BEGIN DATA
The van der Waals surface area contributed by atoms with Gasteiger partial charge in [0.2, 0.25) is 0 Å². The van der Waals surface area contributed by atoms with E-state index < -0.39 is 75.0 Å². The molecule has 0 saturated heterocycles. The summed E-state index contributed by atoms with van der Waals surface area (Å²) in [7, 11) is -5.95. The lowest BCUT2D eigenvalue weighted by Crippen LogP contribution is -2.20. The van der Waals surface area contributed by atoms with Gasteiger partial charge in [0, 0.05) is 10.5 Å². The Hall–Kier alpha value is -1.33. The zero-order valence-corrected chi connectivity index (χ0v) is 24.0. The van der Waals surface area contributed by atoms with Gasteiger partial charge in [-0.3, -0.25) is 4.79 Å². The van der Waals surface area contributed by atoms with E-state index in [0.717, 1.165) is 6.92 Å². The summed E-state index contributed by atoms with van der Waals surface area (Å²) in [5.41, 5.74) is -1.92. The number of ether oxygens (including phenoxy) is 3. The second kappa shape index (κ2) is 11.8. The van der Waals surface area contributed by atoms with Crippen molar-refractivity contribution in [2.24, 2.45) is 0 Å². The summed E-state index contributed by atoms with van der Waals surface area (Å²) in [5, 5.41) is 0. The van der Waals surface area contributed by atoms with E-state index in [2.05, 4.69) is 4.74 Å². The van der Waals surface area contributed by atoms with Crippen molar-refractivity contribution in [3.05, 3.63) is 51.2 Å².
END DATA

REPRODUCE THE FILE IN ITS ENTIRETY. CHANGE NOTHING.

The van der Waals surface area contributed by atoms with Gasteiger partial charge in [0.2, 0.25) is 0 Å². The van der Waals surface area contributed by atoms with E-state index < -0.39 is 75.0 Å². The molecule has 0 saturated heterocycles. The summed E-state index contributed by atoms with van der Waals surface area (Å²) in [7, 11) is -5.95. The lowest BCUT2D eigenvalue weighted by Crippen LogP contribution is -2.20. The van der Waals surface area contributed by atoms with Gasteiger partial charge in [0, 0.05) is 10.5 Å². The Hall–Kier alpha value is -1.33. The zero-order valence-corrected chi connectivity index (χ0v) is 24.0. The van der Waals surface area contributed by atoms with Gasteiger partial charge in [-0.3, -0.25) is 4.79 Å². The van der Waals surface area contributed by atoms with E-state index in [0.717, 1.165) is 6.92 Å². The summed E-state index contributed by atoms with van der Waals surface area (Å²) in [5.41, 5.74) is -1.92. The number of ether oxygens (including phenoxy) is 3. The second kappa shape index (κ2) is 11.8. The van der Waals surface area contributed by atoms with Crippen molar-refractivity contribution in [2.24, 2.45) is 0 Å². The summed E-state index contributed by atoms with van der Waals surface area (Å²) in [5, 5.41) is 0. The van der Waals surface area contributed by atoms with E-state index in [2.05, 4.69) is 4.74 Å². The van der Waals surface area contributed by atoms with Crippen molar-refractivity contribution in [3.05, 3.63) is 51.2 Å².